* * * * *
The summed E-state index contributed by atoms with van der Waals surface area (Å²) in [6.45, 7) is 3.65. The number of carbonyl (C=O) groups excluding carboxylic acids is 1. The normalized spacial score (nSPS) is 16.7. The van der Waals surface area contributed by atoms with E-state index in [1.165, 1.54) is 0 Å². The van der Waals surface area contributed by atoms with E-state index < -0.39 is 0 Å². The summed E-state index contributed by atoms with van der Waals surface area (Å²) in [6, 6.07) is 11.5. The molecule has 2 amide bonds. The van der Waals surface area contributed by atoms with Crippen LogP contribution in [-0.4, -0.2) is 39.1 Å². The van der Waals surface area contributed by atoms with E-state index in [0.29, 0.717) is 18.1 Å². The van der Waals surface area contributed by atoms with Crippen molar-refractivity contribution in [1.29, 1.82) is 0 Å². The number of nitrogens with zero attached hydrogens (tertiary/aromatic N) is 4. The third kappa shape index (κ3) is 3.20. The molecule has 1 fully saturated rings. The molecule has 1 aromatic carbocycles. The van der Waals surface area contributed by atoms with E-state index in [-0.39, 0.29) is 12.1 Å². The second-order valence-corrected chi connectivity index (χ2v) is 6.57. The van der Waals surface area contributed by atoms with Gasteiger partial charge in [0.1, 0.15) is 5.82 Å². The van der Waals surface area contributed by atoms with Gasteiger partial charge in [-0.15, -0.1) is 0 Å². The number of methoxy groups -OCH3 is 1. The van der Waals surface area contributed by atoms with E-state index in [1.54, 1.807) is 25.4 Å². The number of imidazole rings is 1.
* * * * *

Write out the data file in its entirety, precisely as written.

The summed E-state index contributed by atoms with van der Waals surface area (Å²) in [6.45, 7) is 3.65. The number of carbonyl (C=O) groups excluding carboxylic acids is 1. The normalized spacial score (nSPS) is 16.7. The van der Waals surface area contributed by atoms with E-state index in [1.165, 1.54) is 0 Å². The van der Waals surface area contributed by atoms with E-state index < -0.39 is 0 Å². The summed E-state index contributed by atoms with van der Waals surface area (Å²) in [6, 6.07) is 11.5. The molecule has 2 amide bonds. The van der Waals surface area contributed by atoms with Crippen LogP contribution in [-0.4, -0.2) is 39.1 Å². The van der Waals surface area contributed by atoms with E-state index in [0.29, 0.717) is 18.1 Å². The van der Waals surface area contributed by atoms with Crippen molar-refractivity contribution in [1.29, 1.82) is 0 Å². The number of nitrogens with zero attached hydrogens (tertiary/aromatic N) is 4. The third kappa shape index (κ3) is 3.20. The molecule has 1 fully saturated rings. The molecule has 1 aromatic carbocycles. The van der Waals surface area contributed by atoms with E-state index in [-0.39, 0.29) is 12.1 Å². The second-order valence-corrected chi connectivity index (χ2v) is 6.57. The van der Waals surface area contributed by atoms with Gasteiger partial charge in [0.1, 0.15) is 5.82 Å². The van der Waals surface area contributed by atoms with Gasteiger partial charge in [-0.15, -0.1) is 0 Å². The number of methoxy groups -OCH3 is 1. The van der Waals surface area contributed by atoms with E-state index in [1.54, 1.807) is 25.4 Å². The number of imidazole rings is 1.